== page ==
The business life cycle.

There are five well-documented stages of business growth. In general, a “successful” business is born, grows, matures, and then must either renew itself or die. This scenario plays out all the time. Remember Blockbuster Video? Blockbuster was a hugely successful company, but due to the onslaught of new technology (enter Netflix), it eventually folded. It failed to renew itself to be a vital player in a new world.

The equivalent is happening in Canada, including in Canadian agriculture. According to the Business Development Bank of Canada (BDC), the productivity gap between Canada and the United States is widening. According to the study:

  • Canadian businesses are less productive compared to their American counterparts, generating just 73 per cent as much output as their U.S. peers, down from over 90 per cent in the 1980s.
  • Productivity among small and mid-size companies in Canada is especially poor, the study notes — less than half that of larger businesses. In the U.S., the gap is far less, with small or mid-size businesses 67 per cent as productive as large companies.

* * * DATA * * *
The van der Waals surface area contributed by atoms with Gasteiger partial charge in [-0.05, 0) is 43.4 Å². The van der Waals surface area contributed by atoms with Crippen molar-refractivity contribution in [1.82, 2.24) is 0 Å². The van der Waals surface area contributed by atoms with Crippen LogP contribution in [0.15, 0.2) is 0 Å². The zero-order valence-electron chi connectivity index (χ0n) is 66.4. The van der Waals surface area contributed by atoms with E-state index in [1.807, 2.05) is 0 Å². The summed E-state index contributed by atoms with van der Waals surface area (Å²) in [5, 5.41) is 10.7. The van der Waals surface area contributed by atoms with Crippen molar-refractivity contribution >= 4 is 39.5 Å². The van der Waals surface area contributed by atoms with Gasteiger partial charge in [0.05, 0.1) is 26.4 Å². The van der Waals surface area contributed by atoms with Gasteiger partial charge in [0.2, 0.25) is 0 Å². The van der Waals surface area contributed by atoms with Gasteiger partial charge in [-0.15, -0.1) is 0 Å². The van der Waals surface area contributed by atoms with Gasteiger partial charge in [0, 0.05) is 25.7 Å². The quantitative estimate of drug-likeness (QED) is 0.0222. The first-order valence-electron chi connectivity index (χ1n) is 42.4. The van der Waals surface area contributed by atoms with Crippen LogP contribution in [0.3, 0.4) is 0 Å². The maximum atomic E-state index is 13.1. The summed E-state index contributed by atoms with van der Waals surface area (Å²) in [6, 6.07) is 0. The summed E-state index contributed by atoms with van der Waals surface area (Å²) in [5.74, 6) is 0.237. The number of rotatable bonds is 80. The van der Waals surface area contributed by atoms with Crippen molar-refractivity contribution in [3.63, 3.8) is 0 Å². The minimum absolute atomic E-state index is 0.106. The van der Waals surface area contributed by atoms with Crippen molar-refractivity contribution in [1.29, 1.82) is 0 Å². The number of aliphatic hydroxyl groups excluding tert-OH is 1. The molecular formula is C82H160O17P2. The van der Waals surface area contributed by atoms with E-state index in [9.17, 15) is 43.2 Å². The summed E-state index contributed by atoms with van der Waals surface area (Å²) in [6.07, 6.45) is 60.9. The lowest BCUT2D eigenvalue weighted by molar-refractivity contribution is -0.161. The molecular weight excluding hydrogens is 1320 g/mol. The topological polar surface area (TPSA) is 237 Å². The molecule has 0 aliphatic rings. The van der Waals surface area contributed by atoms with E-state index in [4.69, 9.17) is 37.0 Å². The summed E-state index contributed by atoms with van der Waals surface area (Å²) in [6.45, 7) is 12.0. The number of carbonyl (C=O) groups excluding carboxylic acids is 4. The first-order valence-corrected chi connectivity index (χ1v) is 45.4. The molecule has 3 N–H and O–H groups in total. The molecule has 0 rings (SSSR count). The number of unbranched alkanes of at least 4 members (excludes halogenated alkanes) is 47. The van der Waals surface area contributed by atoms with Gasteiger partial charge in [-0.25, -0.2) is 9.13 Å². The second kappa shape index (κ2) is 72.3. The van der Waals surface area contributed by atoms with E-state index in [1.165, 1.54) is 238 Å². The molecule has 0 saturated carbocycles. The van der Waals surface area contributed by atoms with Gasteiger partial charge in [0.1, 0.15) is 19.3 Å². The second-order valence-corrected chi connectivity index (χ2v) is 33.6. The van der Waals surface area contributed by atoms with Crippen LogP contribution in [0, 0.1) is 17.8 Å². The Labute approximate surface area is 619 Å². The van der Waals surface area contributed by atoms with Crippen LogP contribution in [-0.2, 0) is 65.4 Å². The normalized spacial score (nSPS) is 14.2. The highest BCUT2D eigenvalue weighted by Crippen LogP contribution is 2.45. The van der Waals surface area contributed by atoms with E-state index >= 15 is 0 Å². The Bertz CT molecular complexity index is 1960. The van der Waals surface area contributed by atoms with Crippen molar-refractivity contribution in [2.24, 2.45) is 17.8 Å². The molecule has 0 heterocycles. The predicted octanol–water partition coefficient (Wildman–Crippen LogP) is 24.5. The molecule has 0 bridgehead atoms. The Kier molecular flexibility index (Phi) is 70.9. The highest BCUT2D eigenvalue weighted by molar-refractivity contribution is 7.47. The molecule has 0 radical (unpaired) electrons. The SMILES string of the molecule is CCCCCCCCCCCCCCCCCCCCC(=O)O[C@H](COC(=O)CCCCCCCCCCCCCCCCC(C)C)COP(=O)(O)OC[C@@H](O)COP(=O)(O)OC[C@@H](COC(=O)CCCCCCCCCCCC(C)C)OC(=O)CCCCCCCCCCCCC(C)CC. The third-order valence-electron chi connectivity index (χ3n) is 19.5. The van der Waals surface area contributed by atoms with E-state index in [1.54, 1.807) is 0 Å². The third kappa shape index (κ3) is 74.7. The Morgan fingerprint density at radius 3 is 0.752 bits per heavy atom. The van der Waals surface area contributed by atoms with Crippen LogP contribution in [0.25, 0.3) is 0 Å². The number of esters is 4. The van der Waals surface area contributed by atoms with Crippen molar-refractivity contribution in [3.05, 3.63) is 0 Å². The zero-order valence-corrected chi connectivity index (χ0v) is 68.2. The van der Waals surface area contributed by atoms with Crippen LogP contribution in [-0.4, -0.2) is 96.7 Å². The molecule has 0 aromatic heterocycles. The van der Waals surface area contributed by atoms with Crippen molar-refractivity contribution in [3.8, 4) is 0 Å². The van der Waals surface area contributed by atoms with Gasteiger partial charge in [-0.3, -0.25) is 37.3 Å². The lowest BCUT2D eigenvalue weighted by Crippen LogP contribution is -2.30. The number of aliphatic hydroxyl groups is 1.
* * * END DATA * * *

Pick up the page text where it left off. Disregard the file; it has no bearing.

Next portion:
So what’s going on? Simple. If we look at Canada and its economy as one big corporation, we’ll see that we’re at a critical point in the business lifecycle. Canada is nearing the end of its maturity phase, and has to make a critical choice: reinvent itself or die.

This might seem like a surprising statement, especially when it comes to agriculture. Historically, Canadian ag has played a hugely important role in world affairs. But the world is changing, and we’re getting a lot of competitive pressures from other parts of the world closer to end users. Also, we’re a high-cost jurisdiction in terms of labour.

Traditionally, the way we’ve worked around these factors is by leaning on our weak dollar. Yes, the weaker Canadian dollar makes us more competitive globally, but it’s not a good strategy in the long term, because the value of the dollar is beyond anyone’s control.

When you’re in such a late stage of the business lifecycle, the only way you can keep growing long-term is by rethinking the way you’ve done things, which involves focusing on innovation. Now is the time to reinvest and reinvent your business to meet the future.

What does that look like in practice? Stay tuned.

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